Kiwis in DC
25 September 2016
After an epic 25+ hours of travelling (from Auckland via Houston) we made it to our digs in Washington DC at 10pm last night: knackered and well ready for a shower, but having had no disasters en route.
Our home for the next five days is a room in the George Washington University Inn, a well-equipped 1970s time warp with a kitchen and plenty of space.
First stop this morning was the Lincoln Memorial. Beautiful, but still smaller than it looks on TV.
And right out the front ‘door’ of the Lincoln Memorial, is what I call the Forrest Gump pool.
(It’s actually really rather green, and very shallow…)
Not too far away was the Vietnam War Memorial, a large black wall with all of the names of America’s war dead engraved upon it. It was early tourist o’clock, and the tour buses had just arrived. There were people (often older) from one end to the other. A sombre memorial to pointless loss of life.
From there we walked across the Potomac (site of the infamous 1982 Air Florida crash)…
…to the Arlington National Cemetery.
The Cemetery is huge. It’s a weird mix of honouring America’s war dead (and other notable public figures who served in the military at some point) and, for me, a foreigner, somehow glorifying war. New Zealand has nothing even remotely like this — probably because most of our war dead never made it home; having fought and died for foreign nations on foreign soil (including Vietnam, which most Americans don’t realise).
I’m not entirely sure what “No Recreation” means, but I think it basically prohibits running, cycling, walking the dog, having a picnic and so forth. There were joggers everywhere else, and cyclists, but none in the cemetery; so I’m presuming that such activity is deemed inappropriate for hallowed ground.
Most of the graves were simple, white marble headstones with the solder’s basic details on the front, and often his child(ren)’s name(s) on the back. Many had their wives buried with them. The soldiers had a list of their various military achievements; the wives were listed merely as ‘wife’ or ‘beloved wife’.
JFK lies beside his wife and the eternal flame. On the half-circular stone wall around the landing next to his grave are a number of his quotes.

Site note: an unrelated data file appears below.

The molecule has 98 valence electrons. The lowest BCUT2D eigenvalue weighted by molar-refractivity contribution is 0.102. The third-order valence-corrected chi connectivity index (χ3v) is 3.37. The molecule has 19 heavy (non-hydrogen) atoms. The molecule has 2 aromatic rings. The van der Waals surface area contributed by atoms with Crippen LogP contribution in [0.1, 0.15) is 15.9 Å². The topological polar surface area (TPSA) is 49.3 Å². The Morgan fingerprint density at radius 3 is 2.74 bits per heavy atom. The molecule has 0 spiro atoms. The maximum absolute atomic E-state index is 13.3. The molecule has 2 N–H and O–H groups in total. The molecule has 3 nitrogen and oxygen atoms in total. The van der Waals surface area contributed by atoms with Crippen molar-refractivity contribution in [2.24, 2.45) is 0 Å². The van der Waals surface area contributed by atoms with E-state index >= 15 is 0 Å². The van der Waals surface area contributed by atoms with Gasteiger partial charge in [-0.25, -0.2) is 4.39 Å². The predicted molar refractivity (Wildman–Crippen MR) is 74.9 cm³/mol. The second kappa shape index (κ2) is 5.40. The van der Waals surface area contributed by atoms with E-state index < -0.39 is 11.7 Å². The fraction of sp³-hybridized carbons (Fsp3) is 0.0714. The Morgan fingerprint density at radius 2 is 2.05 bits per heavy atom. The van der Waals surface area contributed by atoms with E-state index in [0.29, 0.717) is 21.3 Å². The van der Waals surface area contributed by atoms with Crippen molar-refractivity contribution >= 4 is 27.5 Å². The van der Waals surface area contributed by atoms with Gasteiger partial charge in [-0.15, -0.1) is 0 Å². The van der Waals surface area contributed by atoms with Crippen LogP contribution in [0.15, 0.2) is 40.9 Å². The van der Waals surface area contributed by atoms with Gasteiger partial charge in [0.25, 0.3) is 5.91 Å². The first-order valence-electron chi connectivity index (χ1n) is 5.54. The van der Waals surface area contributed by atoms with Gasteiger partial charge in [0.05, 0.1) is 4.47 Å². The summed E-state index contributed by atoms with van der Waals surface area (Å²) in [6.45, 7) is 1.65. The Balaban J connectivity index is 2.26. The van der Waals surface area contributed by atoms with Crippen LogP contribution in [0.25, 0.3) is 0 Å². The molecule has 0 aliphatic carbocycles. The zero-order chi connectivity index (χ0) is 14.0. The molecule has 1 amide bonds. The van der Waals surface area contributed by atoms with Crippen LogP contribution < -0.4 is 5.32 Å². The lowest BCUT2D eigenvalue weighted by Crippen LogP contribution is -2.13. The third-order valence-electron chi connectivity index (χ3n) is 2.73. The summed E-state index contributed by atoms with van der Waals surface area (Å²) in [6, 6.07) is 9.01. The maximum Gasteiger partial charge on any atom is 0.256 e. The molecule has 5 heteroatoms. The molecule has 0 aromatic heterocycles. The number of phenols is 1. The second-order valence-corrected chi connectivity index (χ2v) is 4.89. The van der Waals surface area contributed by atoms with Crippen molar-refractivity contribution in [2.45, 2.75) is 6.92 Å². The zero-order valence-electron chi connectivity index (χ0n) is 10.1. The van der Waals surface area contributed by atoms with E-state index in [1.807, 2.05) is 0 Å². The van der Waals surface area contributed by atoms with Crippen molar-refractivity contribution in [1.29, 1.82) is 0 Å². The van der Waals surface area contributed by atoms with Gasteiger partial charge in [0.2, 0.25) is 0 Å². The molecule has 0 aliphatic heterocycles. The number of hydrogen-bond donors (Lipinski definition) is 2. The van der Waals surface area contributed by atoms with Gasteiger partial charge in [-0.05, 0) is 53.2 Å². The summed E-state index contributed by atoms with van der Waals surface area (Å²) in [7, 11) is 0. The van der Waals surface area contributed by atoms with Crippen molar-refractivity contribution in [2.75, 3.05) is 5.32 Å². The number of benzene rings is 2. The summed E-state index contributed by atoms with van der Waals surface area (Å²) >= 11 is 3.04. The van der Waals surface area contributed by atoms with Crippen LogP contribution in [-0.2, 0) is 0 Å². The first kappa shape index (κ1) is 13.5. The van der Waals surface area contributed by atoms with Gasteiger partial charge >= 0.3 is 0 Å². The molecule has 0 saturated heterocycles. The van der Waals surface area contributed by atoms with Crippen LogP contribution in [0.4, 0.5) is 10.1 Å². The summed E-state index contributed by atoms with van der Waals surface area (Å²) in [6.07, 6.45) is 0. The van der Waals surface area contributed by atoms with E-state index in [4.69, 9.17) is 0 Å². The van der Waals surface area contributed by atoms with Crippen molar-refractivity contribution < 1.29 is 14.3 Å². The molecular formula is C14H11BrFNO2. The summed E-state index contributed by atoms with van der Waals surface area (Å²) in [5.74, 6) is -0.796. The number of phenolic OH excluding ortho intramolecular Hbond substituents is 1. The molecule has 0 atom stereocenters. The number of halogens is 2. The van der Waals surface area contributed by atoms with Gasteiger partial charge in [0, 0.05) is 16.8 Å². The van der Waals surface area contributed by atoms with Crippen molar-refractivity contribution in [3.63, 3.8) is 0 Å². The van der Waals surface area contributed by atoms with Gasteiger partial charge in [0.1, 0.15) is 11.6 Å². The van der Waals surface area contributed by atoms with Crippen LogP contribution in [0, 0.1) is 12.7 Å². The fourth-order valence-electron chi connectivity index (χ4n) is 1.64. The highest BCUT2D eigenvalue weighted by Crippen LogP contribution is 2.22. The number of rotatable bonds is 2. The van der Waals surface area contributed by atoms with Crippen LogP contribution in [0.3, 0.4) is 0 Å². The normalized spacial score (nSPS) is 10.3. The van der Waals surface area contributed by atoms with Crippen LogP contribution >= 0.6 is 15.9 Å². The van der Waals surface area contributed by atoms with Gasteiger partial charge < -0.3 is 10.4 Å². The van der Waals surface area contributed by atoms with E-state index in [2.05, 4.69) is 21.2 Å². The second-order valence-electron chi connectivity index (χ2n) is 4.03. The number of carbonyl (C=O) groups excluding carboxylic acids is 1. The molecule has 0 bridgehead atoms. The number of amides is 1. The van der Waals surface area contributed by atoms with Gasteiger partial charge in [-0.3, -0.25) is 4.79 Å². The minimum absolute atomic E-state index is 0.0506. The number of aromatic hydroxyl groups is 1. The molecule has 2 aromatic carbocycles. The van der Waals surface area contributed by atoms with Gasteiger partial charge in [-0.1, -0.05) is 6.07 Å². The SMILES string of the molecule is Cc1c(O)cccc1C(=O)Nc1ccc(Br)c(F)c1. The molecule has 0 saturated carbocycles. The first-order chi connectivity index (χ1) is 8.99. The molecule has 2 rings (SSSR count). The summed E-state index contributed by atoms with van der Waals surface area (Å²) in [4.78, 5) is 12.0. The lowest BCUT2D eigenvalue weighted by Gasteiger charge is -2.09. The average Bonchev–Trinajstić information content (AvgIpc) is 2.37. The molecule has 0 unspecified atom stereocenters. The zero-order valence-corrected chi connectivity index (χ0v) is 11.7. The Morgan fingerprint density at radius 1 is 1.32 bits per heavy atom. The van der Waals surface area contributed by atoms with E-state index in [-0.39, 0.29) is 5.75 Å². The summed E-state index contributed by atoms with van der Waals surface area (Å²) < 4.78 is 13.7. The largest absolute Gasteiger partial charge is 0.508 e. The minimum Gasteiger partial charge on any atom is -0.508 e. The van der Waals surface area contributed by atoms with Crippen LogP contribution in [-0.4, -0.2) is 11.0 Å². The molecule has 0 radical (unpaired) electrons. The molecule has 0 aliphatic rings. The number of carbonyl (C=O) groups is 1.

The cemetery is positioned on a hill, one side of which looks back over all of DC.
And the Tomb of the Unknown Soldier is a magnificent marble structure, guarded assiduously by a solitary soldier who walks back and forth along a piece of dark-blue cloth about 20m long. He performs a rigid ritual at each end, and then stands stock still for about a minute. He was constantly surrounded by a significant crowd of people, who were all completely silent.
On the way home, we thought we’d drop by Barack and Michelle’s place. We were right up next to the fence when a Secret Service guy (and I know he was Secret Service, because it said all over his uniform) told us all to move away from the fence. We moved back behind the next-closest fence, and were allowed to resume gawping from there. We could see some vehicles out the front of the White House, so presumed someone important was coming or going. As we walked away we discovered that all of the roads around the White House were blocked off by police, so something was certainly up. We’d seen an official looking pair of Iroquois fly over earlier; and another very much more modern fling-wing– so maybe it was the First Family themselves.
Next to the Washington Monument (the big obelisk at the end of the Forrest Gump pond) we found these guys.
As a long-time owner of a piebald, I thought the gentleman on the left had great taste in horses (although my late Toby was much more fine-boned than this behemoth).
On the walk home we succumbed to the need for caffeine, and happily stumbled across a cafe on I Street more worldly than many others: flat whites and with correctly attributed origin (even if they did share it with the Aussies).
So, enjoy your small cups of coffee in your coffee shacks, fellow Kiwis!